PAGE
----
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In 2003, the Jefferson County Sheriff's Office began training a number of deputies in crisis intervention skills to provide better services to mentally ill people in our community. About five percent of Americans suffer from a serious mental illness, according to the National Alliance for the Mentally Ill (NAMI). Many more have milder diagnoses or experience suicidal thoughts.
Due to the nature of some of these illnesses, mentally ill citizens may be more likely to have contact with police. Law enforcement's philosophical approach to crises involving the mentally ill has changed. Today, more deputies are able to identify characteristics of mental illness, they can skillfully intervene in a crisis and they possess resources to help the person in question.
The crisis intervention program has educated thousands of officers throughout Colorado, including more than 150 in the sheriff's office. The program selectively recruits officers for the intense, 40-hour training course, which involves expert lecturers, role-playing scenarios with actors and visits to local mental-health facilities. Once certified in crisis intervention, deputies are labeled CITs (crisis intervention Team). CIT deputies wear a pin (pictured above) on their uniforms.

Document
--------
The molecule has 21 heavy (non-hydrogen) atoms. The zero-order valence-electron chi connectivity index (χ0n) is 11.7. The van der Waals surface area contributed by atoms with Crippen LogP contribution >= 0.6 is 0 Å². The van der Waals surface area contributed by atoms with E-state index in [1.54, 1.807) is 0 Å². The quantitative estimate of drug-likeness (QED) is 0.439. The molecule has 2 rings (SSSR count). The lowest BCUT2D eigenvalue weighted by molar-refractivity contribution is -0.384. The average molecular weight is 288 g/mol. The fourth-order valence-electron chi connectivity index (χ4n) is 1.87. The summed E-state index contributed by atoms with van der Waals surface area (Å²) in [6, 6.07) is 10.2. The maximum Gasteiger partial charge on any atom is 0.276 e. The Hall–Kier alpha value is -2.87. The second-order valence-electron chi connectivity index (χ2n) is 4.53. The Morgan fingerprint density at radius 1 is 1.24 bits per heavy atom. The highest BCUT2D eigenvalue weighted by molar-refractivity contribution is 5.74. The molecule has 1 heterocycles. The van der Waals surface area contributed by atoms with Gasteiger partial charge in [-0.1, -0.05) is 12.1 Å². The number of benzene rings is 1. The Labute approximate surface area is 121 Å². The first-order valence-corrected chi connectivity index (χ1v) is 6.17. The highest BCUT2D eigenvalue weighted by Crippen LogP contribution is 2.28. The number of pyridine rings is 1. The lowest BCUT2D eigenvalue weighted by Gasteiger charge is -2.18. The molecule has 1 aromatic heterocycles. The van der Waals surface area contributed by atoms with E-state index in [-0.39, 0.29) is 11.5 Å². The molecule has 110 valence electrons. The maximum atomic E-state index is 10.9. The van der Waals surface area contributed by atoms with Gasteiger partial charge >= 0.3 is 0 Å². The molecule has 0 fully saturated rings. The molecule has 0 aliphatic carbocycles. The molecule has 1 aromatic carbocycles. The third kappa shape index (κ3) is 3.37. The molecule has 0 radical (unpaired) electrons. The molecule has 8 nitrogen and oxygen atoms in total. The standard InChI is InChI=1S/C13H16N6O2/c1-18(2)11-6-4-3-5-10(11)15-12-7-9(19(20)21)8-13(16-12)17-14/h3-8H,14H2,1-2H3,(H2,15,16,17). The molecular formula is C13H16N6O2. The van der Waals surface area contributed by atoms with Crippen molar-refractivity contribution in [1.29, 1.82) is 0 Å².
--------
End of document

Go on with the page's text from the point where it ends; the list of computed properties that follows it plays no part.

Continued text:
Today, a CIT-trained deputy will respond to most incidents involving mental health issues or suicide attempts in Jefferson County. Of course, a deputy isn't a doctor. But the more education a deputy has in assessing and defusing a crisis, the better.
Here are two organizations that can help citizens with questions or problems related to mental health:
100 Jefferson County Parkway Golden, Colorado 80419 (303) 279-6511
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